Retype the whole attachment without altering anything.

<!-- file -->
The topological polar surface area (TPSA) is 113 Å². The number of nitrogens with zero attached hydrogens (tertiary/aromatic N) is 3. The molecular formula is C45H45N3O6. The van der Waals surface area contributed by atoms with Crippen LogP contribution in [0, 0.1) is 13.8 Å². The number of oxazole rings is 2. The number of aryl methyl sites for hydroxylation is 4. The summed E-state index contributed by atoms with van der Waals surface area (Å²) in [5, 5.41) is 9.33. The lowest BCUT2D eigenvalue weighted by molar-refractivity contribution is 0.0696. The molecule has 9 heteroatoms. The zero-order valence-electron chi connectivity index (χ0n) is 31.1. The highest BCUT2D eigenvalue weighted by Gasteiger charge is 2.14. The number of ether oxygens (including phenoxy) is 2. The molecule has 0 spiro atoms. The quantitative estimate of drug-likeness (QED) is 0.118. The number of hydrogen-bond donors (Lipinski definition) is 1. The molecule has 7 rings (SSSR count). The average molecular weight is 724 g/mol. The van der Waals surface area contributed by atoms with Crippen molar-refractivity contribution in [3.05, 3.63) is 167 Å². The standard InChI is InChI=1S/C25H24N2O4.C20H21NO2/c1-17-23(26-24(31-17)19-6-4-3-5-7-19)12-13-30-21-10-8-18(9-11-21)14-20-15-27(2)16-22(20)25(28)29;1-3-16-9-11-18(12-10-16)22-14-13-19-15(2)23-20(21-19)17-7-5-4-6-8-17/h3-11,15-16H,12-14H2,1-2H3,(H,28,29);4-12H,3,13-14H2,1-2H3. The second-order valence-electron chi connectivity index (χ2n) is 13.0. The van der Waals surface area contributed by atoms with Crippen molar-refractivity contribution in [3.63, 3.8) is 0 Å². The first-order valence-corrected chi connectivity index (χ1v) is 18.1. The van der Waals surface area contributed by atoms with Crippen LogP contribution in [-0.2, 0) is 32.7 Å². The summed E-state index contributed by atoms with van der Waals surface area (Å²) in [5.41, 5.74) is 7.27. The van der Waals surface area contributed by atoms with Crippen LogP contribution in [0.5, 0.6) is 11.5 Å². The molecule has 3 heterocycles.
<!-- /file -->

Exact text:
The topological polar surface area (TPSA) is 113 Å². The number of nitrogens with zero attached hydrogens (tertiary/aromatic N) is 3. The molecular formula is C45H45N3O6. The van der Waals surface area contributed by atoms with Crippen LogP contribution in [0, 0.1) is 13.8 Å². The number of oxazole rings is 2. The number of aryl methyl sites for hydroxylation is 4. The summed E-state index contributed by atoms with van der Waals surface area (Å²) in [5, 5.41) is 9.33. The lowest BCUT2D eigenvalue weighted by molar-refractivity contribution is 0.0696. The molecule has 9 heteroatoms. The zero-order valence-electron chi connectivity index (χ0n) is 31.1. The highest BCUT2D eigenvalue weighted by Gasteiger charge is 2.14. The number of ether oxygens (including phenoxy) is 2. The molecule has 0 spiro atoms. The quantitative estimate of drug-likeness (QED) is 0.118. The number of hydrogen-bond donors (Lipinski definition) is 1. The molecule has 7 rings (SSSR count). The average molecular weight is 724 g/mol. The van der Waals surface area contributed by atoms with Crippen molar-refractivity contribution in [3.05, 3.63) is 167 Å². The standard InChI is InChI=1S/C25H24N2O4.C20H21NO2/c1-17-23(26-24(31-17)19-6-4-3-5-7-19)12-13-30-21-10-8-18(9-11-21)14-20-15-27(2)16-22(20)25(28)29;1-3-16-9-11-18(12-10-16)22-14-13-19-15(2)23-20(21-19)17-7-5-4-6-8-17/h3-11,15-16H,12-14H2,1-2H3,(H,28,29);4-12H,3,13-14H2,1-2H3. The second-order valence-electron chi connectivity index (χ2n) is 13.0. The van der Waals surface area contributed by atoms with Crippen molar-refractivity contribution in [3.63, 3.8) is 0 Å². The first-order valence-corrected chi connectivity index (χ1v) is 18.1. The van der Waals surface area contributed by atoms with Crippen LogP contribution in [-0.2, 0) is 32.7 Å². The summed E-state index contributed by atoms with van der Waals surface area (Å²) in [5.41, 5.74) is 7.27. The van der Waals surface area contributed by atoms with Crippen LogP contribution in [0.5, 0.6) is 11.5 Å². The molecule has 3 heterocycles.